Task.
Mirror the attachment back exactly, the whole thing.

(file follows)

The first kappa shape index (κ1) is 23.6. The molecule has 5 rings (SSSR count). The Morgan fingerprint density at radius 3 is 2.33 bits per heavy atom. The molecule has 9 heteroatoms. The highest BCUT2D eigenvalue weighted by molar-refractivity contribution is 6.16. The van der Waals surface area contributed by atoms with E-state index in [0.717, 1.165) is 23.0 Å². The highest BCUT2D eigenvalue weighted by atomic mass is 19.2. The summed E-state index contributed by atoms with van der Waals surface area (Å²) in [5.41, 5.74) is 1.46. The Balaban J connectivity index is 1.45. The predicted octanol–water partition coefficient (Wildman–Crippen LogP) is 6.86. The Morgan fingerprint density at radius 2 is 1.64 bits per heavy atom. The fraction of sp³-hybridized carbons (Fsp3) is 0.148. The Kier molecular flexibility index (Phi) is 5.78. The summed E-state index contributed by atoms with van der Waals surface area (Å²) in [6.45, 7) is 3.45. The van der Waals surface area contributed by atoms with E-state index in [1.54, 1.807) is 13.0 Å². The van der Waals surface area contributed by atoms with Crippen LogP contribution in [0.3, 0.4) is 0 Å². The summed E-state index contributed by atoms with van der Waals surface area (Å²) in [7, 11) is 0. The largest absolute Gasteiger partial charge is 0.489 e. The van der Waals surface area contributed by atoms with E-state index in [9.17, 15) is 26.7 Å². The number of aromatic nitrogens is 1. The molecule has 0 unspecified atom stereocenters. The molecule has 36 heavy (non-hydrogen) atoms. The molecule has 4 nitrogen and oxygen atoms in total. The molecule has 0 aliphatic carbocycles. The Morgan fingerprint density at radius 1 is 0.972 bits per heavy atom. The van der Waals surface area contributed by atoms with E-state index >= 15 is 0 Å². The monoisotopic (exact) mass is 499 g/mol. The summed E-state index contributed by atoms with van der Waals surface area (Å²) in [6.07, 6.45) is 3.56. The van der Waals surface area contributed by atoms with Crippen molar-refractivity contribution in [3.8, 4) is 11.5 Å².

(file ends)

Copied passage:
The first kappa shape index (κ1) is 23.6. The molecule has 5 rings (SSSR count). The Morgan fingerprint density at radius 3 is 2.33 bits per heavy atom. The molecule has 9 heteroatoms. The highest BCUT2D eigenvalue weighted by molar-refractivity contribution is 6.16. The van der Waals surface area contributed by atoms with E-state index in [0.717, 1.165) is 23.0 Å². The highest BCUT2D eigenvalue weighted by atomic mass is 19.2. The summed E-state index contributed by atoms with van der Waals surface area (Å²) in [5.41, 5.74) is 1.46. The Balaban J connectivity index is 1.45. The predicted octanol–water partition coefficient (Wildman–Crippen LogP) is 6.86. The Morgan fingerprint density at radius 2 is 1.64 bits per heavy atom. The fraction of sp³-hybridized carbons (Fsp3) is 0.148. The Kier molecular flexibility index (Phi) is 5.78. The summed E-state index contributed by atoms with van der Waals surface area (Å²) in [6.45, 7) is 3.45. The van der Waals surface area contributed by atoms with E-state index in [1.54, 1.807) is 13.0 Å². The van der Waals surface area contributed by atoms with Crippen LogP contribution in [0.3, 0.4) is 0 Å². The summed E-state index contributed by atoms with van der Waals surface area (Å²) in [7, 11) is 0. The largest absolute Gasteiger partial charge is 0.489 e. The van der Waals surface area contributed by atoms with E-state index in [9.17, 15) is 26.7 Å². The number of aromatic nitrogens is 1. The molecule has 0 unspecified atom stereocenters. The molecule has 36 heavy (non-hydrogen) atoms. The molecule has 4 nitrogen and oxygen atoms in total. The molecule has 0 aliphatic carbocycles. The Morgan fingerprint density at radius 1 is 0.972 bits per heavy atom. The van der Waals surface area contributed by atoms with E-state index >= 15 is 0 Å². The monoisotopic (exact) mass is 499 g/mol. The summed E-state index contributed by atoms with van der Waals surface area (Å²) in [6.07, 6.45) is 3.56. The van der Waals surface area contributed by atoms with Crippen molar-refractivity contribution in [3.8, 4) is 11.5 Å².